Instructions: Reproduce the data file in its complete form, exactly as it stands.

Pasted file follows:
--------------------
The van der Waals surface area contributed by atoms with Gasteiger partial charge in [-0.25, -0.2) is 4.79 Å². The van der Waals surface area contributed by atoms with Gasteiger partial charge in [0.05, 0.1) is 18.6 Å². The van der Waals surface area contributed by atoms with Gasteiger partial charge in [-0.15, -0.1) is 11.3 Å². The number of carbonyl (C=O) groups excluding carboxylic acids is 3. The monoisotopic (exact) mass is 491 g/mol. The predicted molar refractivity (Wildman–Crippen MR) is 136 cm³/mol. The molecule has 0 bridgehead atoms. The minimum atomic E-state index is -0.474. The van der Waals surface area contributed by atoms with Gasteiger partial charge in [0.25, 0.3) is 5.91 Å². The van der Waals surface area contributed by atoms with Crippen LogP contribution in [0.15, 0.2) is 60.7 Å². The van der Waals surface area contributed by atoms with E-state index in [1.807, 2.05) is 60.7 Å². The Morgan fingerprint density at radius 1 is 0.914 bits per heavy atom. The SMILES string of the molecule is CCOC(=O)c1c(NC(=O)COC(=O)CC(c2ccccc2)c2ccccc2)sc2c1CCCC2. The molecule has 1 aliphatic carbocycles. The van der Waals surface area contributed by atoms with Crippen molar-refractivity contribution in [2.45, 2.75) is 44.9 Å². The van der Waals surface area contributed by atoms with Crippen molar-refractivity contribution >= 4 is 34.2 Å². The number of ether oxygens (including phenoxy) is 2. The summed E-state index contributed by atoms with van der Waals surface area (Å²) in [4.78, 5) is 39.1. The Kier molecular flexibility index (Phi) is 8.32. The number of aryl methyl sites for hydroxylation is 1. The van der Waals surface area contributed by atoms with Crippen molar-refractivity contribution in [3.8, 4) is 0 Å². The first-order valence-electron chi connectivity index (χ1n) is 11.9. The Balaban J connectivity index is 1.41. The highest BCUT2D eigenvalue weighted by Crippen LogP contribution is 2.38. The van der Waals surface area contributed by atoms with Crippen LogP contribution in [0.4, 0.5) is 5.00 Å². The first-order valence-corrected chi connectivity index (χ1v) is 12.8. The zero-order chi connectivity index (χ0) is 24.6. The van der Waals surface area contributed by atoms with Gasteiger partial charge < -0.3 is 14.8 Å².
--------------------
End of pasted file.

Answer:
The van der Waals surface area contributed by atoms with Gasteiger partial charge in [-0.25, -0.2) is 4.79 Å². The van der Waals surface area contributed by atoms with Gasteiger partial charge in [0.05, 0.1) is 18.6 Å². The van der Waals surface area contributed by atoms with Gasteiger partial charge in [-0.15, -0.1) is 11.3 Å². The number of carbonyl (C=O) groups excluding carboxylic acids is 3. The monoisotopic (exact) mass is 491 g/mol. The predicted molar refractivity (Wildman–Crippen MR) is 136 cm³/mol. The molecule has 0 bridgehead atoms. The minimum atomic E-state index is -0.474. The van der Waals surface area contributed by atoms with Gasteiger partial charge in [0.25, 0.3) is 5.91 Å². The van der Waals surface area contributed by atoms with Crippen LogP contribution in [0.15, 0.2) is 60.7 Å². The van der Waals surface area contributed by atoms with E-state index in [1.807, 2.05) is 60.7 Å². The Morgan fingerprint density at radius 1 is 0.914 bits per heavy atom. The SMILES string of the molecule is CCOC(=O)c1c(NC(=O)COC(=O)CC(c2ccccc2)c2ccccc2)sc2c1CCCC2. The molecule has 1 aliphatic carbocycles. The van der Waals surface area contributed by atoms with Crippen molar-refractivity contribution in [2.45, 2.75) is 44.9 Å². The van der Waals surface area contributed by atoms with Crippen molar-refractivity contribution >= 4 is 34.2 Å². The number of ether oxygens (including phenoxy) is 2. The summed E-state index contributed by atoms with van der Waals surface area (Å²) in [4.78, 5) is 39.1. The Kier molecular flexibility index (Phi) is 8.32. The number of aryl methyl sites for hydroxylation is 1. The van der Waals surface area contributed by atoms with Crippen molar-refractivity contribution in [3.8, 4) is 0 Å². The first-order valence-electron chi connectivity index (χ1n) is 11.9. The Balaban J connectivity index is 1.41. The highest BCUT2D eigenvalue weighted by Crippen LogP contribution is 2.38. The van der Waals surface area contributed by atoms with Crippen LogP contribution in [0.4, 0.5) is 5.00 Å². The first-order valence-corrected chi connectivity index (χ1v) is 12.8. The zero-order chi connectivity index (χ0) is 24.6. The van der Waals surface area contributed by atoms with Gasteiger partial charge < -0.3 is 14.8 Å².